A citizens group in Hastings is now circulating a petition to ensure that if fluoride is put in the city’s water that the compound is safe for humans.
Marvin “Butch” Hughes, local chapter organizer of Nebraskans for Safe Water, is leader of the petition drive that started after the Hastings City Council voted to put a petition on the ballot giving voters the option on if fluoride will even be added to the water.
On Monday, the Hastings City Council unanimously approving putting the fluoride issue on the ballot.
The ballot language that selected states: “Shall the City of Hastings, Nebraska, adopt an ordinance to prohibit the addition of fluoride to the city’s water supply?”
Voters then can vote “yes” to prohibit the use of fluoride or “no” to state their support of fluoride.
That ballot language wasn’t enough for Hughes who is now with members of Nebraskans for Safe Water circulating a petition to put working on the ballot that would prohibit hydrofluosilicic acid, which he considers to have potential health risks, from being put into the water.
On June 9, Hughes presented the council with a proposed ordinance that would require Hastings Utilities to present citizens with information about the health factors related to the hydrofluosilicic acid, containing fluoride, that would be put into the city’s water.
“However, for a lack of interest, a lack of initiative, a lack of knowledge, a lack of care, lack of just interest whatever, there was a lack of something. That’s why the council did not pursue this more,” he said.
Hughes said the council had two weeks to look over the proposed ordinance that would have required the supplier to provide the city with information stating that the fluorosilicic acid was safe for human consumption.
Now Hughes is collecting signatures to put his ballot language on the ballot which states: “Shall an ordinance prohibiting the addition of fluorosilicic acid or other fluorine-containing chemicals to the public water systems be added to the municipal code of the city of Hastings?”
Hughes said he has to collect more than 2,100 signatures by Sept. 1 to put his ballot language on the ballot. In an effort to ensure that enough valid signatures are secured, he said the group’s goal is to collect 3,000 signatures.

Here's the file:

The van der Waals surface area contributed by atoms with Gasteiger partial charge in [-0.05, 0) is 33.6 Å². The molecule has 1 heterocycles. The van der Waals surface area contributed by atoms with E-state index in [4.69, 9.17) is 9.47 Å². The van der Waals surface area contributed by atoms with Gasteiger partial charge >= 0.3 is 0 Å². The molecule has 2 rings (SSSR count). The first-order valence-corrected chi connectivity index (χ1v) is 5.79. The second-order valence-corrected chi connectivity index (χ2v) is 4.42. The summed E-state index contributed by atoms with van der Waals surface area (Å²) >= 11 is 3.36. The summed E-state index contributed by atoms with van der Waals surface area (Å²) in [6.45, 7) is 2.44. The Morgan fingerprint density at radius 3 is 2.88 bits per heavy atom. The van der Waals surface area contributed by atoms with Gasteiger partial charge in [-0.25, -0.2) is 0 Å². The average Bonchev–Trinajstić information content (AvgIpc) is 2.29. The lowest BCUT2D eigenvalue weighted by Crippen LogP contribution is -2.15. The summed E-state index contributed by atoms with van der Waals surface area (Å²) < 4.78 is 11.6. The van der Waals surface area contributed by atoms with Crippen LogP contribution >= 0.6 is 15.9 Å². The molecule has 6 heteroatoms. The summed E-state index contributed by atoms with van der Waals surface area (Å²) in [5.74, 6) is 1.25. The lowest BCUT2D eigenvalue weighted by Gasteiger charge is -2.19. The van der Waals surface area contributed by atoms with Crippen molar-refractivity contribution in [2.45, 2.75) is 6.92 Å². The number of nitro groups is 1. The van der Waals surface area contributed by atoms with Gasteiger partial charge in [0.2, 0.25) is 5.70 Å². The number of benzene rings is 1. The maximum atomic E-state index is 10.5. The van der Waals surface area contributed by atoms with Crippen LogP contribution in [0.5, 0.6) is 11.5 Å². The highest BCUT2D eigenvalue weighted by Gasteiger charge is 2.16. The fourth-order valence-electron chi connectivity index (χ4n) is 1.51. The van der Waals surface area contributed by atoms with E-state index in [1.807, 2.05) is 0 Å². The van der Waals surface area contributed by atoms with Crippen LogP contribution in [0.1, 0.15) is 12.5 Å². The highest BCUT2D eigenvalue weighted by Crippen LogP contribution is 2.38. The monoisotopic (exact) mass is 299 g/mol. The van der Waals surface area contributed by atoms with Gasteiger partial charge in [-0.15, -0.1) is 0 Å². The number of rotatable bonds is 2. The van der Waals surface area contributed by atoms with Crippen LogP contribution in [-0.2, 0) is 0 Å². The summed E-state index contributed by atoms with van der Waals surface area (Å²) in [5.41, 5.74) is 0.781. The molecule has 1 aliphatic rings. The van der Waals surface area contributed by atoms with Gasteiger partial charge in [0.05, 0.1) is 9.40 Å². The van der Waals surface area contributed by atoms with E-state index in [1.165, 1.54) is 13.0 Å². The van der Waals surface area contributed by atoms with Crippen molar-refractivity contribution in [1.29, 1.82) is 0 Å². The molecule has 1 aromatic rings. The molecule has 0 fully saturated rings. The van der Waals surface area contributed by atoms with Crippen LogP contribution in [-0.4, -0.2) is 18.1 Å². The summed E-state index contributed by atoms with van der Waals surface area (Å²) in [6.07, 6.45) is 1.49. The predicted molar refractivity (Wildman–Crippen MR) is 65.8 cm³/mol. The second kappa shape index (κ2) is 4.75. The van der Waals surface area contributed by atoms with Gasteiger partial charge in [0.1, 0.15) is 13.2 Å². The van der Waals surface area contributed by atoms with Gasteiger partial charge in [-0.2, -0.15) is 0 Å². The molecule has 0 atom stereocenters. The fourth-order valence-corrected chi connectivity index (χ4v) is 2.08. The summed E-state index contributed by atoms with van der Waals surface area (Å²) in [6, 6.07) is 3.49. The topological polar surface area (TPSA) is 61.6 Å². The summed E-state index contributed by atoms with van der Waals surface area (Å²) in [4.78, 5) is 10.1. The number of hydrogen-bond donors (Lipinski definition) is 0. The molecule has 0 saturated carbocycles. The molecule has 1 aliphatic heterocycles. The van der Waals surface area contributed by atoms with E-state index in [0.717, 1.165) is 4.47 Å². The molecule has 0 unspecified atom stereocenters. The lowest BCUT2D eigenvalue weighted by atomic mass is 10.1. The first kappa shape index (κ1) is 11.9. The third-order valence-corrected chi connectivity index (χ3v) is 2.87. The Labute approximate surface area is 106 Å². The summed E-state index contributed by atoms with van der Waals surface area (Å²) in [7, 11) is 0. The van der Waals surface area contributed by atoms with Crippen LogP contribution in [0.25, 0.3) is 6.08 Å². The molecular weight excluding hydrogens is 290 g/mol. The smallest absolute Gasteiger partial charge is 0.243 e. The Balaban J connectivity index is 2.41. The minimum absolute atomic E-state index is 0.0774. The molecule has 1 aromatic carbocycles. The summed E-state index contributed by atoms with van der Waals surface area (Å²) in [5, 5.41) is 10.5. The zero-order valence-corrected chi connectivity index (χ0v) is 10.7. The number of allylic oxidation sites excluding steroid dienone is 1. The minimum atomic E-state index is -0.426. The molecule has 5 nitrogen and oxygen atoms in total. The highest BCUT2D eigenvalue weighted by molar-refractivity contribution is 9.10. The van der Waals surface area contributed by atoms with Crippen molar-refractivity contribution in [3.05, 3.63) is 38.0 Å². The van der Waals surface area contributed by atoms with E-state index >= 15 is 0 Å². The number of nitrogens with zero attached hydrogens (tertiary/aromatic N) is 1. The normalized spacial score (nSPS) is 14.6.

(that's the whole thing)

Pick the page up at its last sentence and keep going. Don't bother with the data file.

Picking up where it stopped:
County election commissioner Chris Lewis said that once the signatures are gathered they need to be taken to the city clerk’s office. She may be contacted to verify the signatures.
Once the signatures have been verified and if the city determines the issue can go on the ballot, Lewis said she needs to be notified by Sept. 1 to get the information on the Nov. 4 ballot.
And instead of asking for signatures from voters at events such as the city’s Fourth of July celebration or Adams County Fairfest, Hughes said he plans to go door-to-door in hopes of sharing information with voters about fluoride.
In a conversation Wednesday, Hughes said he learned from Hastings Utilities that the hydrofluosilicic acid that would be put into the city’s water to add fluoride is only 27 percent fluoride.
“And the rest is inert materials and colloidal silica and those inert materials are things like arsenic, borilium, lead and other heavy materials. It doesn’t take much of them to cause an issue with health matters,” he said.
Hughes said his concern is that its not just fluoride that is being put into the water. There are other materials that will come into the water with it.
“There’s a huge difference,” he said. “It’s the difference between a farmer ordering a load of alfalfa hay and paying for it and getting a load of straw. It’s a huge difference.”
All Hughes said he really wants is to know that if citizens vote to put fluoride in the water then the compound used needs to be safe for human consumption. He said he wants to see the statistics and not just an endorsement from the American Medical Association or the American Dental Association speaking in favor of it.
“We want to see data and I can’t find any data. That’s my concern,” he said. “Show us the stuff and if the stuff is there to prove it’s safe, that’s great. But an endorsement is not a study. An endorsement is ‘I like you. Okay I support you.” That doesn’t mean I’m good or you’re good.”
Marty Stange, environmental engineer with Hastings Utilities, said that while he did not have all of the data Hughes was seeking about the hydrofluosilicic acid, he could say that while there are some heavy materials in the acid, many of those materials are also naturally occurring in the water HU rate payers drink every day.